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Could someone please explain the carry and roll trade that a lot of traders are doing with negative euro debt?

I read an example that they borrow in the repo market then buy a longer dated bond to generate positive carry - but can someone please explain the repo part? They would have to own a short dated bond to be able to repo it to get financing to purchase the long dated bond right? If so, shouldn't the cost of purchasing the short dated bond be factored into the profit calculations?

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  • $\begingroup$ I’m no expert on the repo side, but suspect that it’s little more complicated than buying a Bobl, Bund or OAT future. There’s no “ownership” of a shorter-dated funding leg. There’s just a more negative funding cost than the running yield, and a steep curve to roll down. Might be wrong, but suspect this is the wheeze. $\endgroup$ – demully Aug 21 at 22:28
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The transaction is basically just going into repo, borrowing cash and buying a long dated bond. Then using that bond and giving it to the repo desk as collateral. The repo is negative so you're being paid.

Secondly, you short a negative yielding short maturity bond by borrowing the bond from repo desk, selling it in the market for cash and lending that cash to the repo desk. In this transaction, you're selling a negative yielding bond at a price higher than par (at premium). Then you lend out cash, presumably at a negative rate meaning you will probably pay repo.

The repo legs should cancel out so you're left with the long on the long dated bond and the short on the short dated bond. The short leg rolls up the curve due to pull to par since it's negative yielding and your long leg should roll down.

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  • $\begingroup$ Thanks for your comment - I understood your first paragraph but got totally confused in the second paragraph. So I have my bond that I bought trough borrowing cash in repo? Why do I then need to go and short a negatively yielding short maturity bond? Also after I borrow the bond from the repo desk, I sell it for cash & lend that cash to the repo desk? How can I sell a bond that I am only borrowing? $\endgroup$ – NewInvestor Sep 30 at 15:02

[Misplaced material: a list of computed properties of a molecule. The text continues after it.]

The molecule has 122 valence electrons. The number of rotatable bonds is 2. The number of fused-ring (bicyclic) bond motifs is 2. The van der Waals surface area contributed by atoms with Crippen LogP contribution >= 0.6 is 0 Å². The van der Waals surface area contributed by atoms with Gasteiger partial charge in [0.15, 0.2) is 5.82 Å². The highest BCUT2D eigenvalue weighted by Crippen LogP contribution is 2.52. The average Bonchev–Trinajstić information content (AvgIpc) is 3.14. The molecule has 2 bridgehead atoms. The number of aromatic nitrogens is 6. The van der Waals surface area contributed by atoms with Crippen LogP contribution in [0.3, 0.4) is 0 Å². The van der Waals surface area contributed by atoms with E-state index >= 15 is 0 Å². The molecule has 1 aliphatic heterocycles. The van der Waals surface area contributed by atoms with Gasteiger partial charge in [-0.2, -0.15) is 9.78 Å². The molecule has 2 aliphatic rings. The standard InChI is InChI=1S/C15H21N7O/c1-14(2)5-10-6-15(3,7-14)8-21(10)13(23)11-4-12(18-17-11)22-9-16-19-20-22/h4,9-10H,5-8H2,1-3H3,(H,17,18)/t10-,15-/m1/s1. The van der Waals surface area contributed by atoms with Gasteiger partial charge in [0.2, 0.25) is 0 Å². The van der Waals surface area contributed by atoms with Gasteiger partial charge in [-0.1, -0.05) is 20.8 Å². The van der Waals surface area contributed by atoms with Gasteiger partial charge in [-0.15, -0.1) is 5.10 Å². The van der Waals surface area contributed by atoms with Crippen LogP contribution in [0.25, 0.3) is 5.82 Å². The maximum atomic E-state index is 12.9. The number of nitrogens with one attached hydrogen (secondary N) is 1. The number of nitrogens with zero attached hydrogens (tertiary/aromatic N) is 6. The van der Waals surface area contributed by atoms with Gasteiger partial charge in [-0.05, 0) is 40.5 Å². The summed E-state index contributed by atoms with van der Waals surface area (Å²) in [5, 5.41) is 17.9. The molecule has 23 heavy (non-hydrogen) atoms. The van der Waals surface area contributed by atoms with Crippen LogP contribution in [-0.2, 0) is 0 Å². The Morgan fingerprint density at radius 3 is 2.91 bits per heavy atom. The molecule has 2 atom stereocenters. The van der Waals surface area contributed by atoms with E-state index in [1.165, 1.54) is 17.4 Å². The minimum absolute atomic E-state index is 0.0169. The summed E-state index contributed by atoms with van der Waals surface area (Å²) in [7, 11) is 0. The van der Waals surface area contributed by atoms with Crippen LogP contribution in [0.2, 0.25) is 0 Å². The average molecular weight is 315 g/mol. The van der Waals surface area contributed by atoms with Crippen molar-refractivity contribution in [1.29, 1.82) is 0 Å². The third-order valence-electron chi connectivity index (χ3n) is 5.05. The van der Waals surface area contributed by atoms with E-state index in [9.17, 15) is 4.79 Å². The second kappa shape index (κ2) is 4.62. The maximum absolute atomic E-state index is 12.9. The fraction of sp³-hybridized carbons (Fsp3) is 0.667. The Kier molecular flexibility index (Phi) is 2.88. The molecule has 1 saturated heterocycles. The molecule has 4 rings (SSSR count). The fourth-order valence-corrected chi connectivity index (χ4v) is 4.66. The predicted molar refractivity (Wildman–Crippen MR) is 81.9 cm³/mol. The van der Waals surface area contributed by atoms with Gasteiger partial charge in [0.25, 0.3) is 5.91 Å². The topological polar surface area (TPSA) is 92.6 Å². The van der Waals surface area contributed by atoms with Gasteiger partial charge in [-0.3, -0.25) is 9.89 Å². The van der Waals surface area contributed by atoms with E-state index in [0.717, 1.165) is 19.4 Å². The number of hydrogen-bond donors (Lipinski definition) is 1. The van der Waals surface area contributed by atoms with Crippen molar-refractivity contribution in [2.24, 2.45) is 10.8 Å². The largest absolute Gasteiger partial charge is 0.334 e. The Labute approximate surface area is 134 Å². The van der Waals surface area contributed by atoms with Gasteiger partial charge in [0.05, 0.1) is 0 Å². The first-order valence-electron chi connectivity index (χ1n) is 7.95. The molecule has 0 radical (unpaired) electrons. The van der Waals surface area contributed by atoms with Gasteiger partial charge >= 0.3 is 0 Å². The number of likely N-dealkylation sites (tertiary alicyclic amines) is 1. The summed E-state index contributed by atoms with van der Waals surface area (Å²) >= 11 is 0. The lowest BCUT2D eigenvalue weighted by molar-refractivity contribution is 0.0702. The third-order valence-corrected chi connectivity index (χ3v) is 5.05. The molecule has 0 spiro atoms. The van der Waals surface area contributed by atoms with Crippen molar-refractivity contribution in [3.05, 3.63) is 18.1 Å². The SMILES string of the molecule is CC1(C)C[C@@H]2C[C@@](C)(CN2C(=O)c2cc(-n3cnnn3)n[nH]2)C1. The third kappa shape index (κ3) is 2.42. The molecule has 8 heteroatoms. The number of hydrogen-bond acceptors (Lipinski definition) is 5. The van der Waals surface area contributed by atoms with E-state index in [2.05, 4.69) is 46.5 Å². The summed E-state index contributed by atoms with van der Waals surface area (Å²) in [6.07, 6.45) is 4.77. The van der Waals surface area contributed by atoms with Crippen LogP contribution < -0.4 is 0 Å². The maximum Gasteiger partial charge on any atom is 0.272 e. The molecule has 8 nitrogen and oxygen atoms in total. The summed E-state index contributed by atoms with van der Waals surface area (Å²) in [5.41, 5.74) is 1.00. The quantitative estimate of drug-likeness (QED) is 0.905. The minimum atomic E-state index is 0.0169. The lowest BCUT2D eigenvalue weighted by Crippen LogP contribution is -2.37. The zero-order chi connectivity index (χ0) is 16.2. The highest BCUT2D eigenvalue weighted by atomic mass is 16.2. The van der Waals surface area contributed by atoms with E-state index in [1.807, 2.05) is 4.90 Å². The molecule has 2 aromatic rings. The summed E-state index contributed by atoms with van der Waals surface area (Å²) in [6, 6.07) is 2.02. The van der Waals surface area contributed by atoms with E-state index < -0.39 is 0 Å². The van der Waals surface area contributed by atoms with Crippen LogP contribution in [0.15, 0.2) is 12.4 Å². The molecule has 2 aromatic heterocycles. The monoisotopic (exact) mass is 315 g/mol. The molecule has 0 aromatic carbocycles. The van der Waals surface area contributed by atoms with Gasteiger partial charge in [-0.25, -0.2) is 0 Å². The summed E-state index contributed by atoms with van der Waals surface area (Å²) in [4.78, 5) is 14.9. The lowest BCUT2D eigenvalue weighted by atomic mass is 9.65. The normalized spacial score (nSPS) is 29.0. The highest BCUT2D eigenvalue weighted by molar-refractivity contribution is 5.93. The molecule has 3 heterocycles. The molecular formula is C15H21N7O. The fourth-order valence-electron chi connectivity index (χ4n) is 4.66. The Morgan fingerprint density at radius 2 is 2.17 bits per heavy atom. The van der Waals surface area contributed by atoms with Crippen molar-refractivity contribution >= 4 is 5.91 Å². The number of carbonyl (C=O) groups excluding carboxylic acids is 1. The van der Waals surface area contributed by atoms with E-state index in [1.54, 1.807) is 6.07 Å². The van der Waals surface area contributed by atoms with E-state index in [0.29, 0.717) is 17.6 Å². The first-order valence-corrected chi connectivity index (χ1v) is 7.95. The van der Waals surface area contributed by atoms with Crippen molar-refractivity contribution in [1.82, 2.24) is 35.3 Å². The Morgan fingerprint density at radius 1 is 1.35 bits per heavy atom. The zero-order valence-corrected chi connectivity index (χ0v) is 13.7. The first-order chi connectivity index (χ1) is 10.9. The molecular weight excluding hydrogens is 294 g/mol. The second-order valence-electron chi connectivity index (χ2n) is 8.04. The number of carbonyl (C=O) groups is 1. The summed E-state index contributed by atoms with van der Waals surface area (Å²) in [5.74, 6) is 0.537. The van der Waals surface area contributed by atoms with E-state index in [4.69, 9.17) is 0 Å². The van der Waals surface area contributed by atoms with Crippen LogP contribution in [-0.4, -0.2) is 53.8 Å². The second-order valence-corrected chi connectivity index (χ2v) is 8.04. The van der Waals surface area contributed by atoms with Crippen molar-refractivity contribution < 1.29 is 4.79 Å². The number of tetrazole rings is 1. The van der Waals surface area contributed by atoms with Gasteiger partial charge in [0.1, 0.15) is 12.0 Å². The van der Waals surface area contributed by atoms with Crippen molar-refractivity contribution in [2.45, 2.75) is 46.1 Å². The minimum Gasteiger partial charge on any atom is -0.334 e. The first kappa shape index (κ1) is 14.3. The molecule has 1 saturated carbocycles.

• $\begingroup$ Thinking about it further - why would I even need to go back into the repo market to short a short maturity bond? If I buy a long dated bond using funding from the repo market, is that enough? I would be receiving the repo interest (b/c its negative) which would give me a positive carry? $\endgroup$ – NewInvestor Sep 30 at 15:33
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If you buy a 30Y bond at (say) -0.1% via a repurchase agreement that pays (say) -1.0% then you will earn 0.9% per annum on a "carry" basis.

However, this might not be attractive for one of these reasons (amongst others):

  • You are implictly assuming a large amount of market risk. If interest rates fall you might lose substantially more on the capital than your "carry" brings in.
  • You do not have the balance sheet capacity to support the trade, i.e. the Basel capital requirements for holding such a liability and asset considerably mitigates the potential gain of 0.9%.
  • You have not accounted for any roll-down or adjusted bond price that mitigates any of this gain upon your eventual sale of the bond 1Y later.

On the flip side, if your view is that bond yields will fall this trade allows you to express that view with an element of carry embedded and potentially limited amounts of capital for investors, and so might have been quite popular amongst eur investors in the last few months, and particularly profitable.

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  • $\begingroup$ Thanks for comment - Just a quick one, how did you get 0.9% carry? What I am understanding is that I bought the bond for -1% and I funded the purchase through repo? If so, aren't I paying the bank/whoever the 1% so my "carry" would be -1.09? $\endgroup$ – NewInvestor Sep 30 at 14:52

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